Table 3

Demographic characteristics of workers who would be affected by increasing the Delaware minimum wage to $15 by 2025

Group Total estimated workforce Directly affected Share of group directly affected Indirectly affected Share of group indirectly affected Total affected Share of group who are affected Group’s share of total affected
All workers 440,500 92,000 21% 30,400 7% 122,400 28% 100%
Gender
Women 223,900 54,600 24% 16,500 7% 71,100 32% 58%
Men 216,600 37,400 17% 13,900 6% 51,300 24% 42%
Age
Age 19 or younger 22,400 16,300 73% 1,500 7% 17,700 79% 14%
Age 20 or older 418,200 75,800 18% 28,900 7% 104,700 25% 86%
Ages 16–24 67,600 38,900 57% 6,900 10% 45,800 68% 37%
Ages 25–39 137,400 27,100 20% 10,900 8% 38,000 28% 31%
Ages 40–54 142,400 12,800 9% 6,700 5% 19,500 14% 16%
Age 55 or older 93,000 13,300 14% 5,900 6% 19,200 21% 16%
Race/ethnicity
White 279,500 43,400 16% 16,400 6% 59,800 21% 49%
Black 89,600 26,200 29% 8,500 10% 34,700 39% 28%
Hispanic 40,100 15,200 38% 3,700 9% 18,900 47% 15%
AAPI 21,500 3,900 18% 400 2% 4,300 20% 4%
Other race/ethnicity 9,800 3,400 34% 1,300 13% 4,700 48% 4%
Not person of color 279,500 43,400 16% 16,400 6% 59,800 21% 49%
Person of color 161,000 48,700 30% 13,900 9% 62,600 39% 51%
Family status
Married parent 103,400 9,900 10% 5,200 5% 15,100 15% 12%
Single parent 42,700 12,800 30% 4,200 10% 16,900 40% 14%
Married, no children 119,300 11,800 10% 6,400 5% 18,200 15% 15%
Unmarried, no children 175,000 57,600 33% 14,600 8% 72,200 41% 59%
Education
Less than high school 35,400 18,300 52% 2,900 8% 21,200 60% 17%
High school 120,900 36,500 30% 12,600 10% 49,200 41% 40%
Some college, no degree 93,100 27,700 30% 8,400 9% 36,100 39% 29%
Associate degree 35,700 5,400 15% 3,000 8% 8,400 23% 7%
Bachelor’s degree or higher 155,400 4,100 3% 3,500 2% 7,600 5% 6%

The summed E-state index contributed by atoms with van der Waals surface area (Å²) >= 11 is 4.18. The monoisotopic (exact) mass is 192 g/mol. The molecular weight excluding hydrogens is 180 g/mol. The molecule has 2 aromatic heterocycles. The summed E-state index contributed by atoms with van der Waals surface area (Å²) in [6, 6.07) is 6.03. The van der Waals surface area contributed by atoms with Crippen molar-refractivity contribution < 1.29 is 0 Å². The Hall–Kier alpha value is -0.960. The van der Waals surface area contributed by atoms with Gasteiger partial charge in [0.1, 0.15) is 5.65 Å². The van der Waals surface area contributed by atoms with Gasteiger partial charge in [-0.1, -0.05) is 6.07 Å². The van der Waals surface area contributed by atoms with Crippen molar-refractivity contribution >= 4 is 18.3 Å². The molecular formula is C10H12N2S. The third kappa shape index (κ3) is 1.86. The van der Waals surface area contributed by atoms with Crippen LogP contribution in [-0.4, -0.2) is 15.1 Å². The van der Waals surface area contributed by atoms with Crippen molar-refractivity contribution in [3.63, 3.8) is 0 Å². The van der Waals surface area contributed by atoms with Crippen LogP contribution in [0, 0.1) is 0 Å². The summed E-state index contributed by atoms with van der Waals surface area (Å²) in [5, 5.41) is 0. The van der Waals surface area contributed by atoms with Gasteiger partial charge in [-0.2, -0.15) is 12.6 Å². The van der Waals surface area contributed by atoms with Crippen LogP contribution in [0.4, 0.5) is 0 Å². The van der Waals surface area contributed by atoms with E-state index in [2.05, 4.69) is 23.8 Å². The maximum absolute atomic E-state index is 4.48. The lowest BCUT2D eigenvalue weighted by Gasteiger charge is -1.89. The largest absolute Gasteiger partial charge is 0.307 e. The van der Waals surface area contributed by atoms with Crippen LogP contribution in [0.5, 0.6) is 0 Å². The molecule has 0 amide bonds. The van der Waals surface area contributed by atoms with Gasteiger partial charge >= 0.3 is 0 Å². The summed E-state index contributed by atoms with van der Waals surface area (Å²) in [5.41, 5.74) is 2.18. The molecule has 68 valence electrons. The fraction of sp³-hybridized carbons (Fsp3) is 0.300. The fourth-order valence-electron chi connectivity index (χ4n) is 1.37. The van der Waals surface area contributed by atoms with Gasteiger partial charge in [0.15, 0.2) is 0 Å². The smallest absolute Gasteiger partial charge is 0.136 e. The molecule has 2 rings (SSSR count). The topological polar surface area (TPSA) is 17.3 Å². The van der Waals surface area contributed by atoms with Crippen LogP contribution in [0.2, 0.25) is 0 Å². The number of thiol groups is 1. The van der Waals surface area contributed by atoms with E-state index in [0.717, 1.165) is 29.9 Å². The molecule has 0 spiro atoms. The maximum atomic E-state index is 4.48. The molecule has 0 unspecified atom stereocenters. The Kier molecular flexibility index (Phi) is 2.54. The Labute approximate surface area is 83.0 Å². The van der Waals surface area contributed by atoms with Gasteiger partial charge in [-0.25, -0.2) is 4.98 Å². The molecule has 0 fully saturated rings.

Family income
Less than $25,000 42,400 27,400 65% 5,200 12% 32,500 77% 27%
$25,000–$49,999 73,400 17,700 24% 9,700 13% 27,400 37% 22%
$50,000–$74,999 74,300 14,300 19% 5,300 7% 19,600 26% 16%
$75,000–$99,999 65,900 10,100 15% 3,600 5% 13,700 21% 11%
$100,000–$149,999 89,400 11,100 12% 4,000 4% 15,100 17% 12%
$150,000 or more 91,600 9,200 10% 2,300 3% 11,500 13% 9%
Family income-to-poverty ratio
At or below the poverty line 26,300 18,900 72% 2,600 10% 21,500 82% 18%
100–199% poverty 47,100 23,100 49% 7,700 16% 30,800 65% 25%
200–399% poverty 127,800 27,000 21% 11,600 9% 38,500 30% 31%
400% or above 239,300 23,100 10% 8,500 4% 31,600 13% 26%
Work hours
Part-time (<20 hours) 42,200 20,500 49% 3,300 8% 23,900 57% 20%
Mid-time (20–34 hours) 62,200 31,100 50% 6,400 10% 37,500 60% 31%
Full-time (35+ hours) 336,100 40,400 12% 20,600 6% 61,100 18% 50%
Industry
Agriculture, forestry, fishing, hunting 3,100 1,200 40% 100 4% 1,400 43% 1%
Construction 25,100 3,300 13% 1,700 7% 5,100 20% 4%
Manufacturing 37,200 4,600 12% 2,100 6% 6,600 18% 5%
Wholesale trade 8,300 1,100 14% 800 10% 1,900 23% 2%
Retail trade 54,600 23,400 43% 6,100 11% 29,500 54% 24%
Transportation, warehousing, utilities 19,600 2,500 13% 1,200 6% 3,700 19% 3%
Information 5,900 700 12% 300 6% 1,000 18% 1%
Finance, insurance, real estate 49,200 2,600 5% 1,800 4% 4,400 9% 4%
Professional, scientific, management, technical services 25,700 1,100 4% 600 2% 1,700 7% 1%
Administrative, support, and waste management 16,400 5,600 34% 2,100 13% 7,800 47% 6%
Education 46,100 4,300 9% 2,300 5% 6,500 14% 5%
Health care 68,900 12,500 18% 5,500 8% 18,000 26% 15%
Arts, entertainment, recreational services 9,100 4,100 45% 700 8% 4,800 53% 4%
Accommodation 3,300 1,500 45% 500 14% 1,900 58% 2%
Restaurants and food service 28,100 17,500 63% 1,900 7% 19,500 69% 16%
Other services 15,700 4,900 31% 1,200 8% 6,200 39% 5%
Public administration 24,300 1,000 4% 1,300 5% 2,300 9% 2%